Pixelmator, one of the simplest yet most powerful image editing apps for iOS, costs a mere 99 cents for a limited time only. The discount saves you $4 and makes Pixelmator an even more affordable alternative to Photoshop.
If you got started on your 2017 New Year’s resolution last week with our CultFit Home Workout, we’re here to help you keep up the good work with Week 2. (If you missed it, it’s still not to late to start with Week 1).
All you need is your iPhone, plus your Apple Watch if you have one, and some everyday objects you’ll find around your home or office. No gym membership required. It’s a great way to get started with your fitness journey, and it only takes 10 minutes a day.
One of my favorite observations by a now-forgotten sage explained the difference between writing and photography like this: A bad sentence can be massaged, but nothing helps a bad photo.
So true. However, I’ve experienced for myself how a good photo-editing app can salvage sloppy composition or bad exposure — and even teach you something along the way. So if you resolve to become a better photographer in 2017, you might want to add some tools to put a finer finish on your iPhone photos.
For developers, iOS is as vibrant a platform as ever. There’s plenty of room for new and seasoned developers alike to make their mark, which makes this duo of lessons in iOS 10 and iOS 9 from Mammoth Interactive a valuable resource for coders of any skill level.
If you’re experiencing a post-holiday spending hangover, don’t fret! There are still plenty of Apple deals available for anybody on a budget. Score factory-refurbished Apple Watches and a popular productivity app at the best price we’ve seen. You’ll find those deals and more in this week’s best Apple deals.
It’s been a banner year for iOS apps. From smart photo-editing tools to music-generating apps, Apple and third-party developers alike brought some serious heat to the App Store. We’ve combed through our home screens to pick out the best iOS apps of 2016.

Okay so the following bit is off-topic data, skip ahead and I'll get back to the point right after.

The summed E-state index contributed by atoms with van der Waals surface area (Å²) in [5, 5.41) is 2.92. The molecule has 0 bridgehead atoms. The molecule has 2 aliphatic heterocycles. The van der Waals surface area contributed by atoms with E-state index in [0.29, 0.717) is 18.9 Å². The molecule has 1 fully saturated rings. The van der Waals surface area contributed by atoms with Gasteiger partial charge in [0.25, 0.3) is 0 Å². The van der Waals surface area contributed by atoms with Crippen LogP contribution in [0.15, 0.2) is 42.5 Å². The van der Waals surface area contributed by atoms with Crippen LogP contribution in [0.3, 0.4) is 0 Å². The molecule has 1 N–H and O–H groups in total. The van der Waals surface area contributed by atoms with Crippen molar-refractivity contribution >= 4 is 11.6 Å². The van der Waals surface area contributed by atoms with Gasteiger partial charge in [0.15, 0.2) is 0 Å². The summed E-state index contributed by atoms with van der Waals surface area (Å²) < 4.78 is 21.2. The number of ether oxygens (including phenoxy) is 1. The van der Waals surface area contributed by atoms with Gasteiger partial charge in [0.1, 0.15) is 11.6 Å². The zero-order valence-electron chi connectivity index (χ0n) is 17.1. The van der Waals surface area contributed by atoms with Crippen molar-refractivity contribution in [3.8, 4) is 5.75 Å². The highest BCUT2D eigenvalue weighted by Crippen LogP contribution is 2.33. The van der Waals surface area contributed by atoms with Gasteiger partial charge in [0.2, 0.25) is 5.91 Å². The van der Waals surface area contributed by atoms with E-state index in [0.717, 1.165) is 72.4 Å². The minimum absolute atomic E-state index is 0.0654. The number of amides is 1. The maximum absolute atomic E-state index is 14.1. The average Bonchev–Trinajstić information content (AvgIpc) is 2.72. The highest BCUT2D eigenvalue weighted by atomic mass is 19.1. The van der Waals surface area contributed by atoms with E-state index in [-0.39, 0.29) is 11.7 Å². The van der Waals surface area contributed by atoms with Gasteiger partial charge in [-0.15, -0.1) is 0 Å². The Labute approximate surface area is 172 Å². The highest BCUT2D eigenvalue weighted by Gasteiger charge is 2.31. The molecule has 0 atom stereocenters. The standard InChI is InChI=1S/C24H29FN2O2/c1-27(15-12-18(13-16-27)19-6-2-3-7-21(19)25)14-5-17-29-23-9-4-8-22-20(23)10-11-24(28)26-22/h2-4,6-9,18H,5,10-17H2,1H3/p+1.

For longer than I have allowed myself to believe, the iPhone has been called a scanner that fits in your pocket. But if I wanted a high-quality copy of an old photograph, I still sought out a flatbed scanner, presuming the results would be superior to taking a picture of a picture with a phone.
But the iPhone camera, as maybe you are tired of hearing, improves with each generation and the so-called scanner apps prove more valuable as a way to copy a photograph for sharing and even printing. One such app is the new Pic Scanner Gold.
The indie rock band Airplane Mode does indeed get its name from the feature on an iPhone that shuts off wireless transmission.
The name and the resumes of three of the band’s musicians — well-established iOS designers — have led more than a few people to assume they have found a source of cute parody music about Apple culture.
In fact, you won’t find any iPhones, iMacs or odes to Steve Jobs in the lyrics of the tight, hard-charging synth-driven music. However, the band’s roots in Apple culture permeate everything else, from its use of technology and understanding of social engagement to its start-up energy.